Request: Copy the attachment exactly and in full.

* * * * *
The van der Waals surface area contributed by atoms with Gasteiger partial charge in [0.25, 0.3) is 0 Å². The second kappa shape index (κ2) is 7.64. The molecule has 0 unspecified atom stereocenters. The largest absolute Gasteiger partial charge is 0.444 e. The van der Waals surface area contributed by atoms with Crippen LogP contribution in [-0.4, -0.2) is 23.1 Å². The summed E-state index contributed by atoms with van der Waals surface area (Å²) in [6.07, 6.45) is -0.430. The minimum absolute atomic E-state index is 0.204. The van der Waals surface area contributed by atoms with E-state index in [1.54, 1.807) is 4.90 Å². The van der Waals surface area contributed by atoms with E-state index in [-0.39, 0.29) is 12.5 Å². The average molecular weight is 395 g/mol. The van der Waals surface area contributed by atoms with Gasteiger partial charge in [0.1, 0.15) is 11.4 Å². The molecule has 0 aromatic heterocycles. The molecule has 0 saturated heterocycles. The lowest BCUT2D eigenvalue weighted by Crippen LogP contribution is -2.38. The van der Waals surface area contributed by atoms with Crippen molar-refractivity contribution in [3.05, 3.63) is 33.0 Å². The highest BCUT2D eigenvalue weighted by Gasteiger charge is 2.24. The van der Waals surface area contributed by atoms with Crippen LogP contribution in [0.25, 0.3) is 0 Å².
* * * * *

The van der Waals surface area contributed by atoms with Gasteiger partial charge in [0.25, 0.3) is 0 Å². The second kappa shape index (κ2) is 7.64. The molecule has 0 unspecified atom stereocenters. The largest absolute Gasteiger partial charge is 0.444 e. The van der Waals surface area contributed by atoms with Crippen LogP contribution in [-0.4, -0.2) is 23.1 Å². The summed E-state index contributed by atoms with van der Waals surface area (Å²) in [6.07, 6.45) is -0.430. The minimum absolute atomic E-state index is 0.204. The van der Waals surface area contributed by atoms with E-state index in [1.54, 1.807) is 4.90 Å². The van der Waals surface area contributed by atoms with E-state index in [-0.39, 0.29) is 12.5 Å². The average molecular weight is 395 g/mol. The van der Waals surface area contributed by atoms with Gasteiger partial charge in [0.1, 0.15) is 11.4 Å². The molecule has 0 aromatic heterocycles. The molecule has 0 saturated heterocycles. The lowest BCUT2D eigenvalue weighted by Crippen LogP contribution is -2.38. The van der Waals surface area contributed by atoms with Crippen molar-refractivity contribution in [3.05, 3.63) is 33.0 Å². The highest BCUT2D eigenvalue weighted by Gasteiger charge is 2.24. The van der Waals surface area contributed by atoms with Crippen LogP contribution in [0.25, 0.3) is 0 Å².